Mira Calligraphiae Monumenta  

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Fly, Caterpillar, Pear, and Centipede from the Mira Calligraphiae Monumenta by Joris Hoefnagel.
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Fly, Caterpillar, Pear, and Centipede from the Mira Calligraphiae Monumenta by Joris Hoefnagel.

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Train wreck at Montparnasse (October 22, 1895) by Studio Lévy and Sons.
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Train wreck at Montparnasse (October 22, 1895) by Studio Lévy and Sons.

Mira Calligraphiae Monumenta is a sixteenth-century calligraphic manuscript written by Georg Bocskay and illuminated by Joris Hoefnagel.

From a recent edition:

"In 1561-62, Georg Bocskay, imperial secretary to the Holy Roman Emperor Ferdinand I, inscribed the Mira calligraphiae monumenta as a testament to his preeminence among scribes. He assembled a vast selection of contemporary and historical scripts, which nearly thirty years later were further embellished by Joris Hoefnagel, Europe's last great manuscript illuminator. This book, now in the collection of the J. Paul Getty Museum, is reproduced here in complete facsimile form, accompanied by a commentary that includes a full description; a discussion of its patron, Rudolf II, and his cultural and historical milieu; the biographies of Hoefnagel and Bocskay; and an analysis of the manuscript's role in their careers. The introduction discusses the broader issues raised by the manuscript. Topics include Hoefnagel's nature imagery, which encompasses plants, fruits, and small animals, and its relation to the spread of interest in botany and zoology at the end of the sixteenth century. Another topic is calligraphy and its place in the art and culture of the sixteenth century. The manuscript's remarkable calligraphy will be of particular interest not only to scholars but to collectors, graphic designers, and typographers as well."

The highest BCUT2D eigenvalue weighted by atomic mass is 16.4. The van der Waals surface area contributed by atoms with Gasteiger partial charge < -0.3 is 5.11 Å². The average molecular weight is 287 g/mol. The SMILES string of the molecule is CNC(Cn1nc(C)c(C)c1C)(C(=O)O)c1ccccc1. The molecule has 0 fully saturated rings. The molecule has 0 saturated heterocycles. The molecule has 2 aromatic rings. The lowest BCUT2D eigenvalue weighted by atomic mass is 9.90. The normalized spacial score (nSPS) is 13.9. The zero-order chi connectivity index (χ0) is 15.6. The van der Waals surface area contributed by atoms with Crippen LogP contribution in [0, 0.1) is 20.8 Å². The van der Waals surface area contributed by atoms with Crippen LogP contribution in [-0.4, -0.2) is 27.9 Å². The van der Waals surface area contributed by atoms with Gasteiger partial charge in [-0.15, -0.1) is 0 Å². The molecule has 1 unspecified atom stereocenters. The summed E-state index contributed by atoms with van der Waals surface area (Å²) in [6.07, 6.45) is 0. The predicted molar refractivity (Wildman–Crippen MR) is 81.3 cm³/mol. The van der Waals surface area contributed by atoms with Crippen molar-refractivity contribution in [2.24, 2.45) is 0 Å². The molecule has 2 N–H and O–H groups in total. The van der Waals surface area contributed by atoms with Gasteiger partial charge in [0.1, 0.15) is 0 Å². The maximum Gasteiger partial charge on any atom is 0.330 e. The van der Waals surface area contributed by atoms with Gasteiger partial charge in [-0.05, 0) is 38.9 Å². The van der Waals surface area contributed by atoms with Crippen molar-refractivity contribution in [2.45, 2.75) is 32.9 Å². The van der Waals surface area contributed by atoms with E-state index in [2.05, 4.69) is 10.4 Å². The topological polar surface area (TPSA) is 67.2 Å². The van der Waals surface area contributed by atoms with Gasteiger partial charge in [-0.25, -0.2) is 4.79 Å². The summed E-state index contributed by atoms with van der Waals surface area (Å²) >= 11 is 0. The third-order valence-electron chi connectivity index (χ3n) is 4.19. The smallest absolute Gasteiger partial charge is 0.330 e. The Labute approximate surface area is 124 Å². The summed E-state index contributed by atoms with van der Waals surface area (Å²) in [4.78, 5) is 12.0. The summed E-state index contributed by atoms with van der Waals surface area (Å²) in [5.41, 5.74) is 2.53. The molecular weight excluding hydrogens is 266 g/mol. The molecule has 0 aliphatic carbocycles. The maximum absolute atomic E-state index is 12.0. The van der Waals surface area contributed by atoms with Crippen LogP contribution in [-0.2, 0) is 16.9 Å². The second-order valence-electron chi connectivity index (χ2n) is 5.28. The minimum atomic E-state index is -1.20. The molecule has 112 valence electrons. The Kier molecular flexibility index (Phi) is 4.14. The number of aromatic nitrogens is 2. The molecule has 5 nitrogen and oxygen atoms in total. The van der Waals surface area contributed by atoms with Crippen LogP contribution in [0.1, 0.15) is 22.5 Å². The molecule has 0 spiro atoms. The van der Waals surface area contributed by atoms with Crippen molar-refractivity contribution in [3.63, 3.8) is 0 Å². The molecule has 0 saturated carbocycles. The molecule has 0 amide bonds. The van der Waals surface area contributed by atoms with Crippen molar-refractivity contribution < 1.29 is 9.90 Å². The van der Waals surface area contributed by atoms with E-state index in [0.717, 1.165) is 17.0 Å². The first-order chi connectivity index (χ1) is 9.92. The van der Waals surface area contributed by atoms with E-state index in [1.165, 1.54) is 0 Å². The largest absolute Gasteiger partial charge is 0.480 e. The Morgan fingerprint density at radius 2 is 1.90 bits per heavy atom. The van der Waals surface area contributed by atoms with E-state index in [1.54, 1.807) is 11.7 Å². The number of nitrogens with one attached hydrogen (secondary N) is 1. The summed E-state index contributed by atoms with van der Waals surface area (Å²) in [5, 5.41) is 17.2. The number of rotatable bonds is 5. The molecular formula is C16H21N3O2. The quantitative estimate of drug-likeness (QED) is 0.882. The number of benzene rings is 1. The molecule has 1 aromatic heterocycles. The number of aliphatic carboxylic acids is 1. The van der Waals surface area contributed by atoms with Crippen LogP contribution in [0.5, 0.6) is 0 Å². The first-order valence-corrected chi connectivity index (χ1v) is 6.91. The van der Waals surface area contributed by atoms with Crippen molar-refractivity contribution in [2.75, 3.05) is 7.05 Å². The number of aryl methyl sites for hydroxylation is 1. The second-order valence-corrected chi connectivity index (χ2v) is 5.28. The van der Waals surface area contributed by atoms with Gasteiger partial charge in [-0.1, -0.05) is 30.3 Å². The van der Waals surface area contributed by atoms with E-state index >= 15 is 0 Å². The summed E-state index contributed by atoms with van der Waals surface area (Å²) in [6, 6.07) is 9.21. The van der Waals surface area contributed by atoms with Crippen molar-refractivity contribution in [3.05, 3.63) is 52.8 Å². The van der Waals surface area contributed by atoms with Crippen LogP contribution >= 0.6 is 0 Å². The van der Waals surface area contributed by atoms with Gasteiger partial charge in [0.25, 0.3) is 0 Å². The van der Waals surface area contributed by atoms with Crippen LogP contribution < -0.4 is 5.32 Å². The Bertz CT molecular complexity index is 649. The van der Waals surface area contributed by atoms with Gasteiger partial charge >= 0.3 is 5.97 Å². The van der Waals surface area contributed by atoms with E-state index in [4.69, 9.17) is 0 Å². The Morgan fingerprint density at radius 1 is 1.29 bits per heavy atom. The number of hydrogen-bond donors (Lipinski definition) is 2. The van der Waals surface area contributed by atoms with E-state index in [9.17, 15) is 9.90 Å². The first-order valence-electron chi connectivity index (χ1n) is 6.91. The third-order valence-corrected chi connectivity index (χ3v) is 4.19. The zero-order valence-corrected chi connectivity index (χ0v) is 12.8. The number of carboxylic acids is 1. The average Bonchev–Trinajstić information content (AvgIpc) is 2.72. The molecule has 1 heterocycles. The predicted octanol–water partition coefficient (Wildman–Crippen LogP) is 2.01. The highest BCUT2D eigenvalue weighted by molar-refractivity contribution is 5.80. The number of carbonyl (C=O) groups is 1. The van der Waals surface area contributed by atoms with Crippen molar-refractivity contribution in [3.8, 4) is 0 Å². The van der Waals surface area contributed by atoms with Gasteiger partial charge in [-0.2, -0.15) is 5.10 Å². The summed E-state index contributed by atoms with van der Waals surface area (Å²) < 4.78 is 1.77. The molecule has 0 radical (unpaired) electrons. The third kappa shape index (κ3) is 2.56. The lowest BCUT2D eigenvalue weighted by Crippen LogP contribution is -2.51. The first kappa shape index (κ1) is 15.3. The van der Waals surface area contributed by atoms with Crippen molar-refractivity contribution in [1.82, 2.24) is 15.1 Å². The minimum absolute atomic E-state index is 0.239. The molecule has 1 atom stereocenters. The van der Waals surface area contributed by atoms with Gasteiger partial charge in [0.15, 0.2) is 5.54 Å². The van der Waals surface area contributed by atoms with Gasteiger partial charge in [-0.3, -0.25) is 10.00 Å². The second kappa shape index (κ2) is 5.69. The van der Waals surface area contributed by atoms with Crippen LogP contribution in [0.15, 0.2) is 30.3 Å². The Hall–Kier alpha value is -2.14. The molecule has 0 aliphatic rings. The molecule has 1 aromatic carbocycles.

List of illustrations

See also




Unless indicated otherwise, the text in this article is either based on Wikipedia article "Mira Calligraphiae Monumenta" or another language Wikipedia page thereof used under the terms of the GNU Free Documentation License; or on original research by Jahsonic and friends. See Art and Popular Culture's copyright notice.

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